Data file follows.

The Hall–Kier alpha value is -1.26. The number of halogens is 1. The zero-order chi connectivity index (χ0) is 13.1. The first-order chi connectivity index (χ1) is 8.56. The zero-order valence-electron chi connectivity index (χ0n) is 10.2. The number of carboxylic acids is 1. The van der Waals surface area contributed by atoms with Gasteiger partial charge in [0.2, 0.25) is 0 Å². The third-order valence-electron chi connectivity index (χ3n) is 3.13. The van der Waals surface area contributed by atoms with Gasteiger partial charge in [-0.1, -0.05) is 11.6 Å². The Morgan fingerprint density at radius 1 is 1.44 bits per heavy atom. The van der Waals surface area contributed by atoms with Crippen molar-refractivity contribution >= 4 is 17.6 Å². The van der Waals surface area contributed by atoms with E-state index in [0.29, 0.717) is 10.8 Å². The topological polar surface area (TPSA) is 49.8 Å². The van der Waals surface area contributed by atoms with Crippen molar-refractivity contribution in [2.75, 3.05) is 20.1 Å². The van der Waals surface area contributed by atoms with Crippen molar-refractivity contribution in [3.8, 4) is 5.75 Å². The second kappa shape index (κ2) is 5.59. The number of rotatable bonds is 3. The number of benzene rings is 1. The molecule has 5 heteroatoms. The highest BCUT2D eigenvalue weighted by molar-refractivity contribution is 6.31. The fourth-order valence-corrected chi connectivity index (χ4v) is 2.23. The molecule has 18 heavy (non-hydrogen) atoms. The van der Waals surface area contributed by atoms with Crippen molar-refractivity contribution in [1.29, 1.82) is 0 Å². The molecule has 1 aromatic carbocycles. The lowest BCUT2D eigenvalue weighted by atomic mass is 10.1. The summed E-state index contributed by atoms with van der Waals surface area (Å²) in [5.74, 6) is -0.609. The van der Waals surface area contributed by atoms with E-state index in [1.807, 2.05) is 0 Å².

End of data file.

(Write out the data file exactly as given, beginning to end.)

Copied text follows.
The Hall–Kier alpha value is -1.26. The number of halogens is 1. The zero-order chi connectivity index (χ0) is 13.1. The first-order chi connectivity index (χ1) is 8.56. The zero-order valence-electron chi connectivity index (χ0n) is 10.2. The number of carboxylic acids is 1. The van der Waals surface area contributed by atoms with Gasteiger partial charge in [0.2, 0.25) is 0 Å². The third-order valence-electron chi connectivity index (χ3n) is 3.13. The van der Waals surface area contributed by atoms with Gasteiger partial charge in [-0.1, -0.05) is 11.6 Å². The Morgan fingerprint density at radius 1 is 1.44 bits per heavy atom. The van der Waals surface area contributed by atoms with Crippen molar-refractivity contribution >= 4 is 17.6 Å². The van der Waals surface area contributed by atoms with E-state index in [0.29, 0.717) is 10.8 Å². The topological polar surface area (TPSA) is 49.8 Å². The van der Waals surface area contributed by atoms with Crippen molar-refractivity contribution in [2.75, 3.05) is 20.1 Å². The van der Waals surface area contributed by atoms with Crippen molar-refractivity contribution in [3.8, 4) is 5.75 Å². The second kappa shape index (κ2) is 5.59. The number of rotatable bonds is 3. The number of benzene rings is 1. The molecule has 5 heteroatoms. The highest BCUT2D eigenvalue weighted by molar-refractivity contribution is 6.31. The fourth-order valence-corrected chi connectivity index (χ4v) is 2.23. The molecule has 18 heavy (non-hydrogen) atoms. The van der Waals surface area contributed by atoms with Crippen molar-refractivity contribution in [1.29, 1.82) is 0 Å². The molecule has 1 aromatic carbocycles. The lowest BCUT2D eigenvalue weighted by atomic mass is 10.1. The summed E-state index contributed by atoms with van der Waals surface area (Å²) in [5.74, 6) is -0.609. The van der Waals surface area contributed by atoms with E-state index in [1.807, 2.05) is 0 Å².